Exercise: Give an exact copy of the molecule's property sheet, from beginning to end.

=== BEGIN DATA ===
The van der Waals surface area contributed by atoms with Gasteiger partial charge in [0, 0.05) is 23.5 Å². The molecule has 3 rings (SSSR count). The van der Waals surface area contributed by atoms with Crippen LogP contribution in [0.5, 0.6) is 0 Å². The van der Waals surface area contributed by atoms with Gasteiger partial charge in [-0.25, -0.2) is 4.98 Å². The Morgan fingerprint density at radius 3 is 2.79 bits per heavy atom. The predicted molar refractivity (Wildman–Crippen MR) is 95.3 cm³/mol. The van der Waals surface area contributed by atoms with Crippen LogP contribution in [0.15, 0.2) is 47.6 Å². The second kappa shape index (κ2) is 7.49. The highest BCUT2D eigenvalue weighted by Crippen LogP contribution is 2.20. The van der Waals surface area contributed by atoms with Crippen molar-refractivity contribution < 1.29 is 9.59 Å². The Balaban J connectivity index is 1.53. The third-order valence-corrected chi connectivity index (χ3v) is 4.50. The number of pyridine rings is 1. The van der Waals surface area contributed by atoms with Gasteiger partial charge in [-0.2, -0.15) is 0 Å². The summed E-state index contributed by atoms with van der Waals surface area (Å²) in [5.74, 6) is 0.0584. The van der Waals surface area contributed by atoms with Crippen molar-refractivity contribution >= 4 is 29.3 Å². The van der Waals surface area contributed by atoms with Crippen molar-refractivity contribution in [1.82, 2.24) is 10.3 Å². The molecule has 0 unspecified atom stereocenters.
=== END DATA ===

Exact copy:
The van der Waals surface area contributed by atoms with Gasteiger partial charge in [0, 0.05) is 23.5 Å². The molecule has 3 rings (SSSR count). The van der Waals surface area contributed by atoms with Crippen LogP contribution in [0.5, 0.6) is 0 Å². The van der Waals surface area contributed by atoms with Gasteiger partial charge in [-0.25, -0.2) is 4.98 Å². The Morgan fingerprint density at radius 3 is 2.79 bits per heavy atom. The predicted molar refractivity (Wildman–Crippen MR) is 95.3 cm³/mol. The van der Waals surface area contributed by atoms with Crippen LogP contribution in [0.15, 0.2) is 47.6 Å². The second kappa shape index (κ2) is 7.49. The highest BCUT2D eigenvalue weighted by Crippen LogP contribution is 2.20. The van der Waals surface area contributed by atoms with Crippen molar-refractivity contribution < 1.29 is 9.59 Å². The Balaban J connectivity index is 1.53. The third-order valence-corrected chi connectivity index (χ3v) is 4.50. The number of pyridine rings is 1. The van der Waals surface area contributed by atoms with Gasteiger partial charge in [-0.2, -0.15) is 0 Å². The summed E-state index contributed by atoms with van der Waals surface area (Å²) in [5.74, 6) is 0.0584. The van der Waals surface area contributed by atoms with Crippen molar-refractivity contribution >= 4 is 29.3 Å². The van der Waals surface area contributed by atoms with Crippen molar-refractivity contribution in [1.82, 2.24) is 10.3 Å². The molecule has 0 unspecified atom stereocenters.